From the North Carolina Community Health Center Association to the front lines of North Carolina’s COVID-19 battle, Benjamin (Ben) Money, NACHC’s new Senior Vice President for Public Health Priorities, has dedicated almost four decades of his professional life to community health centers and local public health. Here he shares his story and vision for his new role at NACHC.
What drew you to your new role at NACHC?
NACHC is the voice of health centers and the communities they serve, with an impressive record of working with Congress to get communities critical services and resources through community health centers. The COVID-19 pandemic demonstrated the essential function of health centers in local and state public health systems. As our nation moves from pandemic response to pandemic recovery, I wanted to join the organization that I see as best prepared to help underserved communities address health disparities.
What do you hope to accomplish in your role at NACHC?
One of my goals is to help NACHC address social drivers of health like food insecurity. Outside the clinic walls, health centers are a valuable means of improving the health of communities where clients live. To this end, I want to strengthen health center boards; they need to co-create solutions with the communities where they live and who they represent. We need to aim for top-quality care that’s delivered in a compassionate and culturally appropriate way.
Overall, it’s important to keep in mind the larger context in which community health centers operate. The economic vestiges of systemic racism continue to place people of color, particularly African Americans and American Indians, at the lower end of the wealth gap. Wealth impacts where you live which in turn directly correlates to your health status and life expectancy.
While the degree of malice openly expressed in the last five years has been historic, I see hopeful signs every day, especially in the optimism of the younger generation of health care workers and social activists. Health care justice came about well before COVID-19 – younger generations have always led the way with this and continued to champion it during the pandemic. I hope to advance their voices and support the development of new leaders.
You worked in a senior public health leadership position during the pandemic. What are the most valuable lessons you learned for community health centers?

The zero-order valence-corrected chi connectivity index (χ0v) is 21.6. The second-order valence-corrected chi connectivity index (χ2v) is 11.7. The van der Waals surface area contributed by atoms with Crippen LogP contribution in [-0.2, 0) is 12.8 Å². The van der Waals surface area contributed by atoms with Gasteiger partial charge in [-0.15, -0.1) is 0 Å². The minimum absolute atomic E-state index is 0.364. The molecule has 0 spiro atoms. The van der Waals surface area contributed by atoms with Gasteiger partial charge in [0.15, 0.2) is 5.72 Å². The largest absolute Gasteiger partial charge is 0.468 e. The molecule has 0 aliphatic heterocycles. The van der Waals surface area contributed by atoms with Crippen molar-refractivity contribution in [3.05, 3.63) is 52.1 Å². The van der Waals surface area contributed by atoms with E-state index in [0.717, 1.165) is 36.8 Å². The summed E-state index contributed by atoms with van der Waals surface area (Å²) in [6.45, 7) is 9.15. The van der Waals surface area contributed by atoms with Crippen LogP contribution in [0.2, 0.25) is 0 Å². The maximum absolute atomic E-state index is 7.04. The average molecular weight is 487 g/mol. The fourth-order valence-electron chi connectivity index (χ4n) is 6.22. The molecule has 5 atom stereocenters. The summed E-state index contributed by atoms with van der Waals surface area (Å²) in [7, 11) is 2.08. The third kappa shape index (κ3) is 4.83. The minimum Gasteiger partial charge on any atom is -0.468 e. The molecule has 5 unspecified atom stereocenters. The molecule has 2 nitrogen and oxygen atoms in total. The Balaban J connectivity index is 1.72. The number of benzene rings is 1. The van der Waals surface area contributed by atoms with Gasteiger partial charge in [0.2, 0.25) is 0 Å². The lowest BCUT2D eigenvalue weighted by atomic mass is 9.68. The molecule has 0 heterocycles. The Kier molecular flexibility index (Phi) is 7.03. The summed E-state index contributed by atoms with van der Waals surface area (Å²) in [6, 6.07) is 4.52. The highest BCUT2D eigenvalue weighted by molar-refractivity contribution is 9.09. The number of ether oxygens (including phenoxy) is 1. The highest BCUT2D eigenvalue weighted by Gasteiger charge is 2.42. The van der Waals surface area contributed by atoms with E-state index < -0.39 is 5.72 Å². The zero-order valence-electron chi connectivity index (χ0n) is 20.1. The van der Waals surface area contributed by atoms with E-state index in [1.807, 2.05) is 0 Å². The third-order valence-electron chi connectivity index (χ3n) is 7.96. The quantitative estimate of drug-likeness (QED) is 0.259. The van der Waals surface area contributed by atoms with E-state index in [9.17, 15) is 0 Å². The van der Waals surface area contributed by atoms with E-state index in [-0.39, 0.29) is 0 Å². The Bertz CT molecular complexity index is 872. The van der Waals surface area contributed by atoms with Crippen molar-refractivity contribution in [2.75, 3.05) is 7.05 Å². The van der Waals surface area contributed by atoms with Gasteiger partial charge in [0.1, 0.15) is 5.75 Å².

Community health centers were quick to respond and pivoted easily – for example, in areas like telehealth and outreach. Unlike other providers, we already had the relationships and trust necessary to effectively reach the most impacted communities. As a result, we could encourage community residents to get tested and later to get vaccinated.
During the pandemic, health centers were the only comprehensive model of integrated health serving everyone, regardless of the ability to pay. They developed new models of care and worked in partnership with grassroots community groups. But for health centers to continue in this important role, particularly in addressing health equity issues, they need sustained financial support and the flexibility to allocate their resources most effectively.
Health centers also need to employ frontline staff with relevant lived experience – people from, and trusted by, the communities they serve. Hire and train them as community health workers to connect the clinic with the neighborhoods served and pay them a living wage. We need to provide resources to enable them to attend nursing programs, medical courses, and other trainings. They’ll come back to their communities better equipped to make a difference on the road to achieving health equity.
How have you seen the field evolve throughout your career?
My first experience with community health centers was in the early ’90s directing the Health Care for the Homeless Program for Wake Health Services (a health center in Raleigh, NC now called Advance Community Health.) Health centers have grown in their sophistication and the comprehensiveness of services. We take a more holistic and integrated approach now that includes behavioral health, dentistry, pharmacies, and a more robust suite of services. Our approach has emphasized primary care in recent years, but COVID has reminded us to return to our original intent which was transforming the health of the entire community.
But we’re definitely facing some obstacles right now. Health centers have put in a lot of hard work over the past 18 months – folks are tired and it’s a long road to full recovery from the pandemic. One of our biggest challenges right now is having enough energy to keep up the work. We need to create the time and space for individuals and organizations to heal and regroup. I’ve been talking to health center directors about bringing in behavioral health providers for their staff because they’ve been through so much. We need to allow them time to breathe and help them process. All the pain, loss, and grief is catching up with people. We must institute care for the caregivers.
What drives your personal commitment to this work?
First of all, as an African American man who grew up in the 1960s and ’70s, I have witnessed the impact of health care discrimination on my family, friends and community.
A deep commitment to addressing these inequities drives my life, work and mission. Finally, I am not only a worker and an advocate, but I am also a patient. I have entrusted my health care to community health centers for years. So, you could say – I am all in.